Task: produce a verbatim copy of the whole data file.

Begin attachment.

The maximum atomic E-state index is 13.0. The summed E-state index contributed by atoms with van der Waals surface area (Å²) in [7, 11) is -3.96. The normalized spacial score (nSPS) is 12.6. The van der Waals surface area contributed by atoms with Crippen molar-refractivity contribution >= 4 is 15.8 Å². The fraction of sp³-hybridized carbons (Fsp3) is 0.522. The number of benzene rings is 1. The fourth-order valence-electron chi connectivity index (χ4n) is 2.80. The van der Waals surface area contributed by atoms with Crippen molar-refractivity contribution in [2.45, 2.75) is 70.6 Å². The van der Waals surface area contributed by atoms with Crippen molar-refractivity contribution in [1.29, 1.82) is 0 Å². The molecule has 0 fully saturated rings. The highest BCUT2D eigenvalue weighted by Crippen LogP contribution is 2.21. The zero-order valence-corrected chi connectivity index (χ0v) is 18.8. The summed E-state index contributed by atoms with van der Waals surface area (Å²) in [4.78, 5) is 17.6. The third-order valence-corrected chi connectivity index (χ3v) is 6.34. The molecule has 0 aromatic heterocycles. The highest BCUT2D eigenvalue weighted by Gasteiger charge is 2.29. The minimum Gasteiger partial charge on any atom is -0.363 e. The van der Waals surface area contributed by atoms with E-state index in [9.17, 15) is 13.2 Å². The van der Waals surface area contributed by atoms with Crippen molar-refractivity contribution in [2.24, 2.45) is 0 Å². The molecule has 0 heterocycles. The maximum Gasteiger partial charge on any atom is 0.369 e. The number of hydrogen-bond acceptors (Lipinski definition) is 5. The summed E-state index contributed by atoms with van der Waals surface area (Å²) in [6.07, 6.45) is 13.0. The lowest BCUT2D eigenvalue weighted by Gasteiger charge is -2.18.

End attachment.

The maximum atomic E-state index is 13.0. The summed E-state index contributed by atoms with van der Waals surface area (Å²) in [7, 11) is -3.96. The normalized spacial score (nSPS) is 12.6. The van der Waals surface area contributed by atoms with Crippen molar-refractivity contribution >= 4 is 15.8 Å². The fraction of sp³-hybridized carbons (Fsp3) is 0.522. The number of benzene rings is 1. The fourth-order valence-electron chi connectivity index (χ4n) is 2.80. The van der Waals surface area contributed by atoms with Crippen molar-refractivity contribution in [2.45, 2.75) is 70.6 Å². The van der Waals surface area contributed by atoms with Crippen molar-refractivity contribution in [1.29, 1.82) is 0 Å². The molecule has 0 fully saturated rings. The highest BCUT2D eigenvalue weighted by Crippen LogP contribution is 2.21. The zero-order valence-corrected chi connectivity index (χ0v) is 18.8. The summed E-state index contributed by atoms with van der Waals surface area (Å²) in [4.78, 5) is 17.6. The third-order valence-corrected chi connectivity index (χ3v) is 6.34. The molecule has 0 aromatic heterocycles. The highest BCUT2D eigenvalue weighted by Gasteiger charge is 2.29. The minimum Gasteiger partial charge on any atom is -0.363 e. The van der Waals surface area contributed by atoms with E-state index in [9.17, 15) is 13.2 Å². The van der Waals surface area contributed by atoms with Crippen molar-refractivity contribution in [2.24, 2.45) is 0 Å². The molecule has 0 heterocycles. The maximum Gasteiger partial charge on any atom is 0.369 e. The number of hydrogen-bond acceptors (Lipinski definition) is 5. The summed E-state index contributed by atoms with van der Waals surface area (Å²) in [6.07, 6.45) is 13.0. The lowest BCUT2D eigenvalue weighted by Gasteiger charge is -2.18.